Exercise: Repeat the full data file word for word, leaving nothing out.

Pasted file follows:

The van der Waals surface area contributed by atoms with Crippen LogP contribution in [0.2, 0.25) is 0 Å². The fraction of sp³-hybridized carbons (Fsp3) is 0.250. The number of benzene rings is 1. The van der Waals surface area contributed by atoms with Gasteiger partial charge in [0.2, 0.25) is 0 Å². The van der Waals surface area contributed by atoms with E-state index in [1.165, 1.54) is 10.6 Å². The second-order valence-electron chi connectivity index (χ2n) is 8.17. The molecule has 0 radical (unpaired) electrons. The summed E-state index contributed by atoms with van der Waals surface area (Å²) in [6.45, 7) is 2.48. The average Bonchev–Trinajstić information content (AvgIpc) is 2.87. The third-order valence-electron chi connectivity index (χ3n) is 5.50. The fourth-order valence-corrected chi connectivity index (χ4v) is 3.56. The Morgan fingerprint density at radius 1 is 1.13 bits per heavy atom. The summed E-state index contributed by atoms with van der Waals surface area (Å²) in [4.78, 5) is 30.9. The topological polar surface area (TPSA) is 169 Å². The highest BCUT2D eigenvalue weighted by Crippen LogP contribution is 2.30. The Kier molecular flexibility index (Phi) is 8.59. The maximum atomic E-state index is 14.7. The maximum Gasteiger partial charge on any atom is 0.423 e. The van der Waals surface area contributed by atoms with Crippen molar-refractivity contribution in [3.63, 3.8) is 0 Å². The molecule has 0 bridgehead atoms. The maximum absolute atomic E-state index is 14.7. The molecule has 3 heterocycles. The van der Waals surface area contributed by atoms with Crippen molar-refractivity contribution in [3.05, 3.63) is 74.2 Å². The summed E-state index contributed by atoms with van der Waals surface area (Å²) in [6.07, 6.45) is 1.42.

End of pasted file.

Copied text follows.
The van der Waals surface area contributed by atoms with Crippen LogP contribution in [0.2, 0.25) is 0 Å². The fraction of sp³-hybridized carbons (Fsp3) is 0.250. The number of benzene rings is 1. The van der Waals surface area contributed by atoms with Gasteiger partial charge in [0.2, 0.25) is 0 Å². The van der Waals surface area contributed by atoms with E-state index in [1.165, 1.54) is 10.6 Å². The second-order valence-electron chi connectivity index (χ2n) is 8.17. The molecule has 0 radical (unpaired) electrons. The summed E-state index contributed by atoms with van der Waals surface area (Å²) in [6.45, 7) is 2.48. The average Bonchev–Trinajstić information content (AvgIpc) is 2.87. The third-order valence-electron chi connectivity index (χ3n) is 5.50. The fourth-order valence-corrected chi connectivity index (χ4v) is 3.56. The Morgan fingerprint density at radius 1 is 1.13 bits per heavy atom. The summed E-state index contributed by atoms with van der Waals surface area (Å²) in [4.78, 5) is 30.9. The topological polar surface area (TPSA) is 169 Å². The highest BCUT2D eigenvalue weighted by Crippen LogP contribution is 2.30. The Kier molecular flexibility index (Phi) is 8.59. The maximum atomic E-state index is 14.7. The maximum Gasteiger partial charge on any atom is 0.423 e. The van der Waals surface area contributed by atoms with Crippen molar-refractivity contribution in [3.63, 3.8) is 0 Å². The molecule has 0 bridgehead atoms. The maximum absolute atomic E-state index is 14.7. The molecule has 3 heterocycles. The van der Waals surface area contributed by atoms with Crippen molar-refractivity contribution in [3.05, 3.63) is 74.2 Å². The summed E-state index contributed by atoms with van der Waals surface area (Å²) in [6.07, 6.45) is 1.42.